DESPITE the huge role which has been foisted upon her within the last year, there is no sign of fear of responsibility for national netball goal-shooter Jhaniele Fowler.
Fowler has been the principal goal-shooter for the Sunshine Girls in the absence of Romelda Aiken who has been away from the team for much of the last year playing in the ANZ Championship in Australia.
At only 21 years old, her height would signal that she was born and bred for the role of goal-shooter.
"Some people have it. Some people have to acquire it. I'm one of those who has not had to go ahead and look for it. It's just in me," Fowler told the Observer.
"It's a little more responsibility. With me I know I have to get it done. So no pressure," she added.
"I see a lot of things happening for me once I just take the concentration (and) work towards what I want."
Originally from Montego Bay where she started playing netball at Farm Primary School, Fowler travelled more than half way across the country and now calls the parish of St Thomas home. She lives there with her one-year-old daughter Rihanna and her daughter's father.
"A part of me wanted to relocate. Coming from Montego Bay to play and to train is kind of hectic and I have family in St Thomas and I love (St Thomas) so I moved," she said.
"I'm not really the outgoing type. Where I live is quiet, so I adapted well to it. It wasn't any big transformation for me," she explained of the change from big city life to the rural confines of St Thomas.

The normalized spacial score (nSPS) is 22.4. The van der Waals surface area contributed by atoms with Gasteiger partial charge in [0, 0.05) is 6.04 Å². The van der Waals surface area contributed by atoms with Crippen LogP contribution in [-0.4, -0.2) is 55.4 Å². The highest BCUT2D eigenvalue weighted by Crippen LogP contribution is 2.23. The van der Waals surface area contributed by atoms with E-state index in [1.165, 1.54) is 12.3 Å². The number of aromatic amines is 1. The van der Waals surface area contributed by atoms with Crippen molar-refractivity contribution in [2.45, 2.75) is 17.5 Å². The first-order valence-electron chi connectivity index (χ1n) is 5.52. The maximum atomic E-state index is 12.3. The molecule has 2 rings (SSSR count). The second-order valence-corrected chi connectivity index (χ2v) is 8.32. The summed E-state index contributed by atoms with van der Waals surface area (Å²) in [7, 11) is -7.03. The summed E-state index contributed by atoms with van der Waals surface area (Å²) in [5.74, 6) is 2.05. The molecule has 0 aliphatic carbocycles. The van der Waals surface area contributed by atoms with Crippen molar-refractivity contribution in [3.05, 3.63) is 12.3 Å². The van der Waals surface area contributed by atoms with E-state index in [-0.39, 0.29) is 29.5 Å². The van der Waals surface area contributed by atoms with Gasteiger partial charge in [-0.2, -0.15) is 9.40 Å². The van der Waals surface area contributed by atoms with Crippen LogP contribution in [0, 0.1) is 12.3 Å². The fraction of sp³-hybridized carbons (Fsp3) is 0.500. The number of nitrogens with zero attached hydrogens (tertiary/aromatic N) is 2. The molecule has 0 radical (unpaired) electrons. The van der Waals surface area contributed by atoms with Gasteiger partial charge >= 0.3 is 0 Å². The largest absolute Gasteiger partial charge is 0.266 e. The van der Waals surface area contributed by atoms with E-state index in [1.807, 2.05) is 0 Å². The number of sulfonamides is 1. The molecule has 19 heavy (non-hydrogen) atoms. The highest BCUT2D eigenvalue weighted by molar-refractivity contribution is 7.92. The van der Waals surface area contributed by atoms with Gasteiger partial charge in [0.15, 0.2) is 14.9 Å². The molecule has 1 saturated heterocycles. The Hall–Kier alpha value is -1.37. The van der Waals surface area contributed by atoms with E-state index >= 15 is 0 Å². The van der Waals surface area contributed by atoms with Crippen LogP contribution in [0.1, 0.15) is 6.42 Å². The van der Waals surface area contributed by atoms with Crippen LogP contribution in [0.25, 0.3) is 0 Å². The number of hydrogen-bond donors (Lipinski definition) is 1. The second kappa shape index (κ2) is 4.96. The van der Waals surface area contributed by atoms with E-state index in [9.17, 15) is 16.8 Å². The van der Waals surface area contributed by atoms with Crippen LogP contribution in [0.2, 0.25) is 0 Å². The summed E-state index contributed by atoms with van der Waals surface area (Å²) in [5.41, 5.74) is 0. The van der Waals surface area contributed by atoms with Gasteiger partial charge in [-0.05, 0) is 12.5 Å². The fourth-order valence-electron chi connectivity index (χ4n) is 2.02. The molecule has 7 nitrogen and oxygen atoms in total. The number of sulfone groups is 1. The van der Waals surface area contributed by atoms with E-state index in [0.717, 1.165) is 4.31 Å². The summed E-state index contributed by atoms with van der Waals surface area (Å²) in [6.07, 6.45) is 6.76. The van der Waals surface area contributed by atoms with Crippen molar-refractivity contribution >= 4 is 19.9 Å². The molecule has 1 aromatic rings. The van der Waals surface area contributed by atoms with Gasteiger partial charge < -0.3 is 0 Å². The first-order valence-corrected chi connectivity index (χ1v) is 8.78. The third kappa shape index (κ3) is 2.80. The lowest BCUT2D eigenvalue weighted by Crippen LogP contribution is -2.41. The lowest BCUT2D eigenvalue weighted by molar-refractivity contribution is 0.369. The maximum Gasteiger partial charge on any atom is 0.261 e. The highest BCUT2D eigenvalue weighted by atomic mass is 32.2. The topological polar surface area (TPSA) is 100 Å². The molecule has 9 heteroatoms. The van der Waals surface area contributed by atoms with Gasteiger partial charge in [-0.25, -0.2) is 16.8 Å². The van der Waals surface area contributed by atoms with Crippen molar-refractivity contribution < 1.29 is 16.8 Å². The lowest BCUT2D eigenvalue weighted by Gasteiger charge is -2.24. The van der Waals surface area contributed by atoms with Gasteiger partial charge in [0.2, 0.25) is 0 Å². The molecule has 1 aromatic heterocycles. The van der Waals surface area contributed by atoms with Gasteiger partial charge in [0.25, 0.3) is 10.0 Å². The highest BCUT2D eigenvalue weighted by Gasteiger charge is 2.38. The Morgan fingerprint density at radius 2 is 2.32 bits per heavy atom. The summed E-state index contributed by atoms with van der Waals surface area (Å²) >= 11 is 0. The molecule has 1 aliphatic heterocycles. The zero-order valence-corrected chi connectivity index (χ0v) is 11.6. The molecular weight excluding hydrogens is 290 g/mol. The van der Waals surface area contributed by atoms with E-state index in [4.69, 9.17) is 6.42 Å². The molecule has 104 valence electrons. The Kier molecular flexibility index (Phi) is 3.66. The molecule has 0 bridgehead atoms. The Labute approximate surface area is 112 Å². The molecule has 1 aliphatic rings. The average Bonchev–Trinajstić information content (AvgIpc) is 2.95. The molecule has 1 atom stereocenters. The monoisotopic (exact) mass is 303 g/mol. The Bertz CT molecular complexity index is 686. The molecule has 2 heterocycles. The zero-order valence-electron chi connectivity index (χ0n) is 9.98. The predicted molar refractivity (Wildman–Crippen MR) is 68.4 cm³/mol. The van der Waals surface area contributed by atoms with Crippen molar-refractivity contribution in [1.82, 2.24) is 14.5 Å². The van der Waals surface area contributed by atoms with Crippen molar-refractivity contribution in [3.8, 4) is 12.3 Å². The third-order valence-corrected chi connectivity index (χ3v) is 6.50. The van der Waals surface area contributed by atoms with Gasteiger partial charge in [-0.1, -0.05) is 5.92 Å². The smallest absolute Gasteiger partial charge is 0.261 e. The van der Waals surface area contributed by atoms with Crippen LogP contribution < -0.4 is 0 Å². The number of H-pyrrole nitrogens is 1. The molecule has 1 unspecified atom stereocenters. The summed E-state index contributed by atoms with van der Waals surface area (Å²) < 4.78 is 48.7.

Fowler had to leave her job to focus on her duties as a national player, but says it has been worth it, especially with the support of her family.
"I have more time to focus on the goal of what we are going towards," Fowler said, adding that she does not regret the sacrifice.
"It gives me more time to help at home. It gives me more time to be with my little girl and in regards to training it helps to build me more."
Fowler attributes her confidence and self-belief to her mother. She also spent a lot of her time as a child taking care of her eight-year-old younger sister.
"I have to give all of that to my mother because from I was young she taught me to stand on my own. She taught me to take care; I learnt how to manage a household. You can learn how not to make mistakes that you see people around you making. That's what helped me to develop," she stated.
As Fowler, who represents Waulgrovians in the local league competitions, prepares for next month's World Netball Championships (WNC) in Singapore, she is focussed on the task ahead.
"My personal goal is to make sure I have my teammates' back at all costs. But I have to fulfil my end of the bargain in order to have their back... to shoot all goals that come down to me and to contest any that have to be turned back."